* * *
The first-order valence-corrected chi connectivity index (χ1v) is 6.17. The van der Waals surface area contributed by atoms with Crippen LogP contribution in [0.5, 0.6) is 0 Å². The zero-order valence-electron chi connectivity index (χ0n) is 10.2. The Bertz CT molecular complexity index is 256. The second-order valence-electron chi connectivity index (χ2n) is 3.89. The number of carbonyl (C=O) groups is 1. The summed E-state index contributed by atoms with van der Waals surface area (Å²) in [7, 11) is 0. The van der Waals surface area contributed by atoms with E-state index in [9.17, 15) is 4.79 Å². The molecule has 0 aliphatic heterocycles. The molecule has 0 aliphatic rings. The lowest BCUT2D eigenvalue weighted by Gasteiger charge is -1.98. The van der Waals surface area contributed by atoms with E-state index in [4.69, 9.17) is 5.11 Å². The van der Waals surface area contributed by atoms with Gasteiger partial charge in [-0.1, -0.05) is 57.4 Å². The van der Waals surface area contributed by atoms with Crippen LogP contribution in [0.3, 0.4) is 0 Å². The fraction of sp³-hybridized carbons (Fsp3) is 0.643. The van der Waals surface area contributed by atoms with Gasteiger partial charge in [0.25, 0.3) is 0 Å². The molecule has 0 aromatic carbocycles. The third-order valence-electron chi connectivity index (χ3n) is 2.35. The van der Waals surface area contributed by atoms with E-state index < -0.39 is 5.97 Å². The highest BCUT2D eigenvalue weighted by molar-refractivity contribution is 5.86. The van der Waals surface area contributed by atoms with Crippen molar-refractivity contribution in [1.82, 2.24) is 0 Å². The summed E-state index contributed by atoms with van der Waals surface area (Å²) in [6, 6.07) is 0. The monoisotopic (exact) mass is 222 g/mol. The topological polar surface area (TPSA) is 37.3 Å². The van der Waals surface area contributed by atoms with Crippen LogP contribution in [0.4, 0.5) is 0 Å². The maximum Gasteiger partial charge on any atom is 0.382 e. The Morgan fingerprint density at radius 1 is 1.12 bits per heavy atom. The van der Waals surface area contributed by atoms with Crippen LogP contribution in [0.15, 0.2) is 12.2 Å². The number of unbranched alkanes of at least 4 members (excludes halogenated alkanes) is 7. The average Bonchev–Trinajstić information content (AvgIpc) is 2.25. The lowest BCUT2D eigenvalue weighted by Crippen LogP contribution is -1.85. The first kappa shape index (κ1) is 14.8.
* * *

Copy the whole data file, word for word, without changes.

The first-order valence-corrected chi connectivity index (χ1v) is 6.17. The van der Waals surface area contributed by atoms with Crippen LogP contribution in [0.5, 0.6) is 0 Å². The zero-order valence-electron chi connectivity index (χ0n) is 10.2. The Bertz CT molecular complexity index is 256. The second-order valence-electron chi connectivity index (χ2n) is 3.89. The number of carbonyl (C=O) groups is 1. The summed E-state index contributed by atoms with van der Waals surface area (Å²) in [7, 11) is 0. The van der Waals surface area contributed by atoms with E-state index in [9.17, 15) is 4.79 Å². The molecule has 0 aliphatic heterocycles. The molecule has 0 aliphatic rings. The lowest BCUT2D eigenvalue weighted by Gasteiger charge is -1.98. The van der Waals surface area contributed by atoms with E-state index in [4.69, 9.17) is 5.11 Å². The van der Waals surface area contributed by atoms with Gasteiger partial charge in [-0.1, -0.05) is 57.4 Å². The van der Waals surface area contributed by atoms with Crippen LogP contribution in [0.3, 0.4) is 0 Å². The fraction of sp³-hybridized carbons (Fsp3) is 0.643. The van der Waals surface area contributed by atoms with Gasteiger partial charge in [0.25, 0.3) is 0 Å². The molecule has 0 aromatic carbocycles. The third-order valence-electron chi connectivity index (χ3n) is 2.35. The van der Waals surface area contributed by atoms with E-state index < -0.39 is 5.97 Å². The highest BCUT2D eigenvalue weighted by molar-refractivity contribution is 5.86. The van der Waals surface area contributed by atoms with Crippen molar-refractivity contribution in [1.82, 2.24) is 0 Å². The summed E-state index contributed by atoms with van der Waals surface area (Å²) in [6, 6.07) is 0. The monoisotopic (exact) mass is 222 g/mol. The topological polar surface area (TPSA) is 37.3 Å². The van der Waals surface area contributed by atoms with Crippen LogP contribution in [0.4, 0.5) is 0 Å². The maximum Gasteiger partial charge on any atom is 0.382 e. The Morgan fingerprint density at radius 1 is 1.12 bits per heavy atom. The van der Waals surface area contributed by atoms with Crippen LogP contribution in [0.15, 0.2) is 12.2 Å². The number of unbranched alkanes of at least 4 members (excludes halogenated alkanes) is 7. The average Bonchev–Trinajstić information content (AvgIpc) is 2.25. The lowest BCUT2D eigenvalue weighted by Crippen LogP contribution is -1.85. The first kappa shape index (κ1) is 14.8.